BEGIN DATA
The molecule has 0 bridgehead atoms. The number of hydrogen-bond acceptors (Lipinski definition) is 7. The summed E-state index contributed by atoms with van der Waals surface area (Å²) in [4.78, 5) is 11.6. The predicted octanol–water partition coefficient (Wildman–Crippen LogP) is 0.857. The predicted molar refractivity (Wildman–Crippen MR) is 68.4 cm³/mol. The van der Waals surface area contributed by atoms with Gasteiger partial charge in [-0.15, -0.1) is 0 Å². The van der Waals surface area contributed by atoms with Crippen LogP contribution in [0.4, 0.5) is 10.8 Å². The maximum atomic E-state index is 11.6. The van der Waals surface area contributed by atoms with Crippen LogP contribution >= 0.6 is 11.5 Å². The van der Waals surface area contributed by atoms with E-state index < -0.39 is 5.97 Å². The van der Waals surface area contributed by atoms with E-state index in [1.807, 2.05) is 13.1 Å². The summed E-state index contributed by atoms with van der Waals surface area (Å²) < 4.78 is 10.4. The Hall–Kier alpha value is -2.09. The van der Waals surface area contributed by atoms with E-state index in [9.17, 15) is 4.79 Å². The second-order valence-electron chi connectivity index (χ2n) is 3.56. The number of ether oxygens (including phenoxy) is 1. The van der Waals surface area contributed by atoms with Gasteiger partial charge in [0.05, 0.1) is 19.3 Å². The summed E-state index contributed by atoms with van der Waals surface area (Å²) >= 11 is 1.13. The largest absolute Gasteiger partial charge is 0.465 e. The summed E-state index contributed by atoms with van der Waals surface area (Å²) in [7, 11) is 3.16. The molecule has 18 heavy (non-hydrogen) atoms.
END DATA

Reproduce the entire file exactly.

The molecule has 0 bridgehead atoms. The number of hydrogen-bond acceptors (Lipinski definition) is 7. The summed E-state index contributed by atoms with van der Waals surface area (Å²) in [4.78, 5) is 11.6. The predicted octanol–water partition coefficient (Wildman–Crippen LogP) is 0.857. The predicted molar refractivity (Wildman–Crippen MR) is 68.4 cm³/mol. The van der Waals surface area contributed by atoms with Gasteiger partial charge in [-0.15, -0.1) is 0 Å². The van der Waals surface area contributed by atoms with Crippen LogP contribution in [0.4, 0.5) is 10.8 Å². The maximum atomic E-state index is 11.6. The van der Waals surface area contributed by atoms with Crippen LogP contribution >= 0.6 is 11.5 Å². The van der Waals surface area contributed by atoms with E-state index < -0.39 is 5.97 Å². The van der Waals surface area contributed by atoms with E-state index in [1.807, 2.05) is 13.1 Å². The summed E-state index contributed by atoms with van der Waals surface area (Å²) < 4.78 is 10.4. The Hall–Kier alpha value is -2.09. The van der Waals surface area contributed by atoms with E-state index in [9.17, 15) is 4.79 Å². The second-order valence-electron chi connectivity index (χ2n) is 3.56. The number of ether oxygens (including phenoxy) is 1. The van der Waals surface area contributed by atoms with Gasteiger partial charge in [0.05, 0.1) is 19.3 Å². The summed E-state index contributed by atoms with van der Waals surface area (Å²) >= 11 is 1.13. The largest absolute Gasteiger partial charge is 0.465 e. The summed E-state index contributed by atoms with van der Waals surface area (Å²) in [7, 11) is 3.16. The molecule has 18 heavy (non-hydrogen) atoms.